Anything but Ordinary

Keeping it simple yet sophisticated, Emily Eckles and husband, Matt, made her childhood home their own

Aware of its design potential, Emily Eckles took on the hefty task of redesigning the Prairie Village home she grew up in. With her mother’s blessing and a little design direction, they overhauled the family home, breaking down walls to improve the views, inside and out.

Knowing just what she wanted, or more so what she didn’t—the typical kitchen look—Eckles called in a friend. Designer Oliver Carter of Atlanta-based Neil/Carter Interior Design & Architecture was brought in to dream up a simple, symmetric space that functioned appropriately for the energetic family of five—who love to cook—and a slew of dinner guests. “He kept on pushing us, and I love the results,” she says. And it’s easy to see why.

Keeping the minimalist aesthetic in mind, soft white surfaces, like the Caeserstone counters and backsplash, call attention to gold accents and wood tones. Eckles gave up storage for a pair of large brass sconces, unique in a kitchen, on the Viking range wall. She gains it back, however, in a large butler’s pantry and additional storage compartments tucked behind armoire-style wood doors. A few other items can be stored in the expansive walnut island, the hub of dinner parties.

The custom bookshelves and hood treatment, designed by Carter, provide additional functional visuals, but it’s the deer head—decorated by all family members for the holidays—that puts the finishing touch on the Eckles’ own take on kitchen design. Like everything else, it serves its purpose tastefully and with flair.

Why it Works

1. Using every bit of the footprint—and doing it well—is an impressive feat. “It’s actually not that big, which is good for us,” Eckles says. “It’s just the perfect amount of space. Clutter drives me crazy, so there is essentially less countertop space to clutter.” In keeping with less is more, they conceal most of the pullout storage and shelving behind large armoire-style doors, one housing the refrigerator, the other a butler’s pantry. “What I didn’t end up having room for, I guess I didn’t really need after all.”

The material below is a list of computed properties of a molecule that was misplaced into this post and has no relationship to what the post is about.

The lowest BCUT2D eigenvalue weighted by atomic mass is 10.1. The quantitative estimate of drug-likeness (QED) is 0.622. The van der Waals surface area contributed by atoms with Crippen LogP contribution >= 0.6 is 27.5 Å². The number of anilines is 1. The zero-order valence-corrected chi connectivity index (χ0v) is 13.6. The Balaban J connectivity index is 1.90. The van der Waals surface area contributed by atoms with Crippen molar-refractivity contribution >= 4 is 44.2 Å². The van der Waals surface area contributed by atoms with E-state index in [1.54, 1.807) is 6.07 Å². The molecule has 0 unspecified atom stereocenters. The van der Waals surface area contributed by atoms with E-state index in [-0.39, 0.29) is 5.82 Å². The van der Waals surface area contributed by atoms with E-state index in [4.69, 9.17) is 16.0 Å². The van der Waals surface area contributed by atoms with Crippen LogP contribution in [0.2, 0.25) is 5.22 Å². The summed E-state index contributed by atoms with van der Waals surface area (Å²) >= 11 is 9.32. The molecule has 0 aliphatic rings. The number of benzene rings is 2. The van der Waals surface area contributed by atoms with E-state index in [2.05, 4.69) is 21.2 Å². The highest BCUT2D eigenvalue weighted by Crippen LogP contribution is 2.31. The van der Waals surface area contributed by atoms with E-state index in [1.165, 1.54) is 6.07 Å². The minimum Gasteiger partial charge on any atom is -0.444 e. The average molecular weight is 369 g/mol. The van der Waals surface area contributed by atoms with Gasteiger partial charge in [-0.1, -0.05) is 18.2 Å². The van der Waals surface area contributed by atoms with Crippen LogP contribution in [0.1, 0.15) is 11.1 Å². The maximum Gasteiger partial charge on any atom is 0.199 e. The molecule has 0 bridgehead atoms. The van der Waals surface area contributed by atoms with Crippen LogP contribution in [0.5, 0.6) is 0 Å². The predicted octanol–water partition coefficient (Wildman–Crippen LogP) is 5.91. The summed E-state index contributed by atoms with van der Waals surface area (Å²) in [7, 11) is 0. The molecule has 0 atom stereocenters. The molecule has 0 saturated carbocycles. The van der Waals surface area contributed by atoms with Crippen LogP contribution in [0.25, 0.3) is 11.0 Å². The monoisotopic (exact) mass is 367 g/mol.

2. A space is only as good as its lighting. And this lighting gets gold stars. Dimmable Circa Lighting pendants provide a soft glow—and the right scale and simplicity for Eckles’ aesthetics—while the sconces flanking the range wall add ambient light. A little unusual for the space, the sconces are a pinch bigger than what you’d normally see, which is exactly why she loves them. When additional lighting is needed, they flip on the overhead cans.

3. Eckles is all about balance and equality. If you hadn’t noticed, “everything is symmetrical,” she says. “To me, it makes sense to have a sense of order in the layout and design of the kitchen.” If you split this room right down the middle, all the elements would mirror the other, from lighting to doors and bar stools to bookcases.

Get the Look

Pair black with brass—and, yes, wood tones—to bring a little boldness back into your life

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1. Bring a furniture look to refrigeration, like with the integrated Thermador refrigerator and freezer units hidden by an armoire-style front available at Portfolio Kitchen & Home.

 

 

 

 

 

 

 

 

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2. Unleash the brass with Hudson Valley’s Savona pendant. Found at Rensen House of Lights, the linen shade is delicate, and its metal cage handsome.

 

 

 

 

 

 

 

 

MIT_WoodTaxidermy_1_AL02173. Missouri artist Bill Dawson hand-carved this basswood impala mounted head, a more animal-friendly take on a traditional trophy from Coveted Home on the Country Club Plaza.

 

 

 

 

 

 

 

 

 

 

 

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4. The Moooi Monster Divina Melange, a soft, puffy, fire-retardant chair found at Museo, is a trendy take on an ordinary black bar stool.

 

 

 

 

 

 

 

 

 

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5. Or ditch the brass and go all in with Grohe’s single-handle deck mount faucet, found at Ferguson Enterprises, with swivel pull-out spout and SuperSteel Infinity finish.

 

 

 

 

 

 

 

 

 

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6. From the Halcyon Collection at Wilson Lighting, this single-light wall sconce in an antique burnished-brass finish will add a flame to any range wall.

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